Rabih Mroué, who lives and works in Beirut, Lebanon, is an actor, director, playwright and visual artist. His latest Vancouver-based exhibition, Nothing to Lose, is a video installation that raises questions surrounding fabricated truths and unreliable narratives within the context of the Syrian Civil War.
The exhibition, presently at grunt gallery, emphasizes recorded documents – both textual and photographic – and the ways in which stories are constructed, captured, and shared: stories about the Syrian revolution, the missing person, and the martyr.
One of the videos, Shooting Images, depicts a subject using a mobile phone as a recording device and eventually recording his own death as he is targeted and shot by a sniper.
“Syrian protesters used the mobile phone as the only tool to tell us what was happening at the beginning of the revolution in Syria,” says Mroué.
He states that the regime is frightened by the mobile phone and its ability to capture these events.
Mroué considers Shooting Images as a footnote to his larger work, The Pixelated Revolution, which Mroué refers to as an ‘un-academic lecture.’ After showing in 2012, The Pixelated Revolution showed at this year’s PuSh Festival for a second time.
Art is political; it is not activism
Art – a term that eludes a simple or absolute definition – is inherently political according to Mroué. However, he feels that his artwork should not be considered as activism because that would suggest that he has answers or that he has a conclusive message to share.
“Every artwork is political. The artist cannot run away from the fact of their work being political, but I don’t believe in the artist as activist,” he says.
For Mroué, art is meant to ask questions where there are no answers, where there is uncertainty; it should encourage viewers to think and to have a conversation.
“Art shows human fragility and doubt. The artist questions him or herself. We are intellectual beings, and what distinguishes us from animals is our mind and the ability to ask questions,” he says.
A significant theme in Mroué’s work, and one that he contemplates in the video On Three Posters, is the individual’s attempt to affirm his or her identity and personhood. He expresses that in Lebanon society, which is very patriotic and religious, individualism is not fully realised.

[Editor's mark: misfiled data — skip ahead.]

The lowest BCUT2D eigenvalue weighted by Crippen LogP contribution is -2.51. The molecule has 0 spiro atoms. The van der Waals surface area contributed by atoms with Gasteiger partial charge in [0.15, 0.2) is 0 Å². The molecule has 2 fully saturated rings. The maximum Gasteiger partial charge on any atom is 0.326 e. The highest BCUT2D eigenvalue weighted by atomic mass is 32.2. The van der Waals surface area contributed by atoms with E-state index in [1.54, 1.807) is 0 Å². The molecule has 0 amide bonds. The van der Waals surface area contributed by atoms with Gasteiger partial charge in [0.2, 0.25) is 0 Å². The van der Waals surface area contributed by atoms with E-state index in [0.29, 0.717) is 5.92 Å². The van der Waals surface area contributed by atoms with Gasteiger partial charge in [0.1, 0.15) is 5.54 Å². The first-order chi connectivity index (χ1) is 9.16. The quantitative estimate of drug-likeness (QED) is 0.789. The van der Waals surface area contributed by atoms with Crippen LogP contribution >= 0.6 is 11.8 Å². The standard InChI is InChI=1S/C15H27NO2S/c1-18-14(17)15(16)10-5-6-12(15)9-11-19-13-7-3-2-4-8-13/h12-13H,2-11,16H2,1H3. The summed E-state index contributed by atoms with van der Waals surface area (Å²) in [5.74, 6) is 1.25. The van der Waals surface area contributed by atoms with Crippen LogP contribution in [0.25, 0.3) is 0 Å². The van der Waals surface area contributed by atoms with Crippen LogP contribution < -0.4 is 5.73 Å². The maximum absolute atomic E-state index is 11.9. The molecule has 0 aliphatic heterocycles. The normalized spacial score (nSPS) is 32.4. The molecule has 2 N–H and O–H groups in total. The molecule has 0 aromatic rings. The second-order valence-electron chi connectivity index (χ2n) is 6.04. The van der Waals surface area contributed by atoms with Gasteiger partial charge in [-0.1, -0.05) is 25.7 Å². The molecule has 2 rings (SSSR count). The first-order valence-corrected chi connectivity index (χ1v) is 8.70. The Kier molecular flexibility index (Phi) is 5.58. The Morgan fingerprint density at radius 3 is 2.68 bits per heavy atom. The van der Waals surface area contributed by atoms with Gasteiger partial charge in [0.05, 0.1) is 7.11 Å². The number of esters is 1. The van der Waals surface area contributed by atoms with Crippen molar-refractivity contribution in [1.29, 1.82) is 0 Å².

“The religious sects are in constant conflict, fighting for power and authority. The individual citizen is lost among these conflicts,” he says.
A stranger in Lebanon
Mroué describes Lebanon as a very small country with a communitarian society and states that there are very few streets in Beirut where you can enjoy yourself as a stranger.
He feels that Vancouver is one of many larger cities where the size and density of the population make for a shared unfamiliarity. He feels that in Vancouver one can go unnoticed and therefore not be identified as an outsider. Mroué explains that this is very different from Lebanon, where there are certain areas that are very closed.
“When you enter these places, you feel immediately like a foreigner. There is suspicion. It is as though you have trespassed into someone’s home,” says Mroué.
While Mroué identifies the prevalence of closed communities in Lebanon, several of his works consider the case of the missing person as an evident contradiction to this authority.
“In a country where everyone is supposed to know everyone else, how can people disappear? There are cracks and fissures through which people slip,” says Mroué.
Nothing to Lose is at grunt gallery until Feb. 8. Please visit http://www.grunt.ca for further information.